ACR integrative guidelines for RA make sense of ‘messy’ data on diet, wellness


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DESTIN, Fla. — The 2022 American College of Rheumatology recommendations on integrative therapy in rheumatoid arthritis can help make sense of “messy” data on diet and other wellness behaviors, according to a speaker.

“For a while we could be monocentric about RA treatment guidelines,” Bryant England, MD, PhD, an associate professor in the division of rheumatology and immunology at the University of Nebraska Medical Center, told attendees at the Congress of Clinical Rheumatology East annual meeting. “That has changed over the last couple of years.”



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“The diet literature is very messy,” Bryant England, MD, PhD, told attendees. Image: Justin Cooper | Healio

One of the biggest changes was the publication of the ACR’s integrative therapy recommendations, which provide information on the data supporting exercise, diet and other wellness approaches to RA management, according to England. The intention of the document was to offer a complement to the traditional, pharmacotherapeutic guidelines.

“The idea behind this guideline was that patients really, really want answers in this space,” England said. “The literature is messy in this space.”

One complication for rheumatologists is that there are at least eight guidelines that deal directly or indirectly with managing patients with RA. Making sense of the pharmacotherapeutic options is challenging enough, which is part of the reason ACR decided to supplement them with the integrative guideline, England said.

“It is not replacing the pharmacotherapeutic guideline,” he said. “It is to be used alongside, or with.”

The four main topics in the integrative medicine guidelines are exercise, rehabilitation, dietary approaches and additional interventions. Unlike the ACR’s pharmacotherapeutic guideline for RA, which includes 41 recommendations, of which seven are strong recommendations, the integrative document includes 28 recommendations, just one of which is strong.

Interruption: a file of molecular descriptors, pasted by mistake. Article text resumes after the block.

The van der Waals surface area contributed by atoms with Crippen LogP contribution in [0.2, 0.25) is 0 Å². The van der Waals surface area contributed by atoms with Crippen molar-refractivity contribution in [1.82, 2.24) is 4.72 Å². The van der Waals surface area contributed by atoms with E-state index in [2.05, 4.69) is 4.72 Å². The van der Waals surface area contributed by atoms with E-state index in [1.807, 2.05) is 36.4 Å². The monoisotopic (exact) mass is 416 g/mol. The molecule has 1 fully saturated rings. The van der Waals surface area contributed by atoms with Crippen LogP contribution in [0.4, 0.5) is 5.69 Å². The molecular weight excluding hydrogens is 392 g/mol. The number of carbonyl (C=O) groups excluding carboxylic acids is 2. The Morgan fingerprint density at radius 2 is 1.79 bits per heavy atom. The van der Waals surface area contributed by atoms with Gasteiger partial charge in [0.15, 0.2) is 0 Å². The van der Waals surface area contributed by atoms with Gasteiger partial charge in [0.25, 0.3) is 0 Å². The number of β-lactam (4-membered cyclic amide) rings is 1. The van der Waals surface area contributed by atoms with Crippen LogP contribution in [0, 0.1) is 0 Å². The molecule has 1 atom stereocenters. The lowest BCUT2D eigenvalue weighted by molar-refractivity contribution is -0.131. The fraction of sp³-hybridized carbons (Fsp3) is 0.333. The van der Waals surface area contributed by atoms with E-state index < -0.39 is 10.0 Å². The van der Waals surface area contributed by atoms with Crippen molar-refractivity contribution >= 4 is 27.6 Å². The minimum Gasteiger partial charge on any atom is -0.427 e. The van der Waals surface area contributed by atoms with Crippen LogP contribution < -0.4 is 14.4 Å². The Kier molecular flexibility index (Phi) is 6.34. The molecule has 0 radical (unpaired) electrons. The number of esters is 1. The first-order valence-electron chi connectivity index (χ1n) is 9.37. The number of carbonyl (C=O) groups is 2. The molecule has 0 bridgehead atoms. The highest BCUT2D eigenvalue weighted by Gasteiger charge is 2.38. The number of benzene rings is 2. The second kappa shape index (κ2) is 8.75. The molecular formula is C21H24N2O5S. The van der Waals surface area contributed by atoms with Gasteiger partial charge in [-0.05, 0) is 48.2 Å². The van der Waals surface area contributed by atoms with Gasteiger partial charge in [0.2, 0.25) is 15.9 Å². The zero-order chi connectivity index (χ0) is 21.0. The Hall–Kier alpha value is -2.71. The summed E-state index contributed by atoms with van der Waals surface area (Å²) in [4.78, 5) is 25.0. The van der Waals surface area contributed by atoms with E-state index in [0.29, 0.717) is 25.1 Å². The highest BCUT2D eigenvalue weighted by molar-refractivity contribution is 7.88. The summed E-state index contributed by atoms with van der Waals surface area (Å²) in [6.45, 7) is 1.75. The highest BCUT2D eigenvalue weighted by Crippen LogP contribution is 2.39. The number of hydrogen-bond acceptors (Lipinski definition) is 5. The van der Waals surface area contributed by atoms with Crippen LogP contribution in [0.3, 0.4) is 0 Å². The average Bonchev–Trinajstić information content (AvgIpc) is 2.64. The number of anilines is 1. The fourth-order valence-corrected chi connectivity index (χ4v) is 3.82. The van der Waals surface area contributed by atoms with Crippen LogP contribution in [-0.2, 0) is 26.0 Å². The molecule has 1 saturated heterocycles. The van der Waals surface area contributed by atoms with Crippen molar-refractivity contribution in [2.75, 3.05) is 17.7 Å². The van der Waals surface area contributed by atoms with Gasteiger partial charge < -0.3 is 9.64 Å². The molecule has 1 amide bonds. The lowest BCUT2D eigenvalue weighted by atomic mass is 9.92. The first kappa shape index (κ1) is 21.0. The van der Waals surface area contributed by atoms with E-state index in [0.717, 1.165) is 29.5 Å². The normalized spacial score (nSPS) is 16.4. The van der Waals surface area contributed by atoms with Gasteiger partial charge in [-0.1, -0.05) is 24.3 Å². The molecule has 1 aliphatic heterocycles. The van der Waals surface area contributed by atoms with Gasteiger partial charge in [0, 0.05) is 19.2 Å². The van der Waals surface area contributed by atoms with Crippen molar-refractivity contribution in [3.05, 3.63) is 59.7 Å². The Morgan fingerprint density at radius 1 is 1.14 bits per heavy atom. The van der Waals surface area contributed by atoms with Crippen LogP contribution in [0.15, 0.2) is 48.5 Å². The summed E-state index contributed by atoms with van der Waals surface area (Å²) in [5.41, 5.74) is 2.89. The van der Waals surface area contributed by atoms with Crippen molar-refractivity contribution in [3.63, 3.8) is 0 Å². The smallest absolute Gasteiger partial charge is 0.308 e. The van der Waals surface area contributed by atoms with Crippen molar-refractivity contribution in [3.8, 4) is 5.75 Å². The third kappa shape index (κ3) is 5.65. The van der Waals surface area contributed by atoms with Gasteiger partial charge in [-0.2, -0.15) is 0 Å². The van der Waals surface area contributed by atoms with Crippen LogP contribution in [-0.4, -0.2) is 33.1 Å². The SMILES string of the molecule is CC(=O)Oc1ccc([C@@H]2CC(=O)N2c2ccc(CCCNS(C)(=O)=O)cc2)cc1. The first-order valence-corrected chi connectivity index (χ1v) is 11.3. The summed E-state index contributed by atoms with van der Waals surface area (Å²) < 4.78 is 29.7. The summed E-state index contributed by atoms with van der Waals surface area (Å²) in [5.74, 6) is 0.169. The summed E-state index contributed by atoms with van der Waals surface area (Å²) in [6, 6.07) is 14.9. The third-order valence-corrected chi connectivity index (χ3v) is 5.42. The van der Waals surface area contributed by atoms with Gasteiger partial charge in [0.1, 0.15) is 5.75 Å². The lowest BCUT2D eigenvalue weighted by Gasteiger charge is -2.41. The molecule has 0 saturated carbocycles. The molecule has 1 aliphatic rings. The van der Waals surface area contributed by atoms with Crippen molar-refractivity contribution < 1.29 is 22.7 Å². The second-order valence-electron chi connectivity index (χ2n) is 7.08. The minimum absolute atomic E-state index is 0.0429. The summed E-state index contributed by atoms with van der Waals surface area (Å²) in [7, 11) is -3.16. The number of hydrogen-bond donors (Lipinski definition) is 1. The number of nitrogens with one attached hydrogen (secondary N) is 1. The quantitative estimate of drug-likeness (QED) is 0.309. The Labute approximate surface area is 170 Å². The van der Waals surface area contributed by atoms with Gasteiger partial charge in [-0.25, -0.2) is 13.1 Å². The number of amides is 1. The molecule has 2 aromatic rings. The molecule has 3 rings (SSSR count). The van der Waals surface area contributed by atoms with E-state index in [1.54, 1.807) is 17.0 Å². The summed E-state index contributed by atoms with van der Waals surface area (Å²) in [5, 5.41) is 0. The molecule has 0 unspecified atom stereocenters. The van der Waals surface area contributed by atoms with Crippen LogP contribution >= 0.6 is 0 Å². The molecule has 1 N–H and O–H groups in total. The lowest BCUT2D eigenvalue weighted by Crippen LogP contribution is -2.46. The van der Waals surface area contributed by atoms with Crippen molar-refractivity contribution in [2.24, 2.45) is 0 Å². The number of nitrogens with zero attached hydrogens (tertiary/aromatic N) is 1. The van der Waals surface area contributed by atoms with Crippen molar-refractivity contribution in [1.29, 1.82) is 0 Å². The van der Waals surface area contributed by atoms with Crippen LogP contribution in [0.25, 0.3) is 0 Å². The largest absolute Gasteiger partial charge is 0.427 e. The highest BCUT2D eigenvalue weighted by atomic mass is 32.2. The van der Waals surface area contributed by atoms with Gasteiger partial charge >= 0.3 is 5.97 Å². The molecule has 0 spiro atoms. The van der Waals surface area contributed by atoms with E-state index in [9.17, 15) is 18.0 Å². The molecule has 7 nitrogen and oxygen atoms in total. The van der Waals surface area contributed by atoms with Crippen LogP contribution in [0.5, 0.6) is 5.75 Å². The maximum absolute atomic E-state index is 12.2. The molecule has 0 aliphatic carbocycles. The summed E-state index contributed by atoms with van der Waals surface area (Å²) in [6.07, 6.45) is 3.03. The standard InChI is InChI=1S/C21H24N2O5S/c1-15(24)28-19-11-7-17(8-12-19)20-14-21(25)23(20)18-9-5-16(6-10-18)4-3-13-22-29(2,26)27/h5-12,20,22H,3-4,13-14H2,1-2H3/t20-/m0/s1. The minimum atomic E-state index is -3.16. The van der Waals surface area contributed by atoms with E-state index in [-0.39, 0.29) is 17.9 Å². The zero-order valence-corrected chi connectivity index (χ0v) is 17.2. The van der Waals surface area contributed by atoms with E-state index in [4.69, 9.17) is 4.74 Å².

The only strong recommendation is for consistent exercise.

“Let’s address the elephant in the room,” England said. “Let us break the myth that exercise will damage your joints. Do not stop moving.”

Despite the strong recommendation for exercise overall, when specific types of exercise were studied individually, the guideline development team was not able to allocate more than a conditional recommendation for aerobic, aquatic, resistance or mind-body approaches.

Bryant England

“The evidence was not as strong when we separated them all out,” England said.

Regarding diet, the guideline authors approved a conditional recommendation in favor of a Mediterranean food plan.

“The diet literature is very messy,” England said. “It is hard to do a diet study well.”

Beyond diet and exercise, both occupational and physical therapy are conditionally recommended.

“You need to find ones who are really interested in taking care of RA patients,” England said.

Additional self-management strategies also received conditional recommendations, including cognitive behavioral therapy, acupuncture, massage and thermal modalities. The document also contains conditional recommendations against electrotherapy and chiropractic therapy, the latter of which was decided due to the lack of available data on the topic.

For rheumatologists who may be unfamiliar with many of these approaches, or who may feel that this is too much information for a standard office visit, England stressed patience. “You do not have to do it all at once,” he said.

Setting achievable goals for diet or a simple exercise regimen is a good place to start.

“Give them a menu,” England added. “We have many things we can do.”

Managing expectations is also useful.

“Massage might be helpful, but it will not reduce swollen joint counts without medication,” England said.

Educational handouts and questionnaires can also help patients set their own goals and limits.

“We just have to be careful about adding too much to our patients,” England said. “They have a chronic disease. They are taking medications. Do not just dump all of this on them.”

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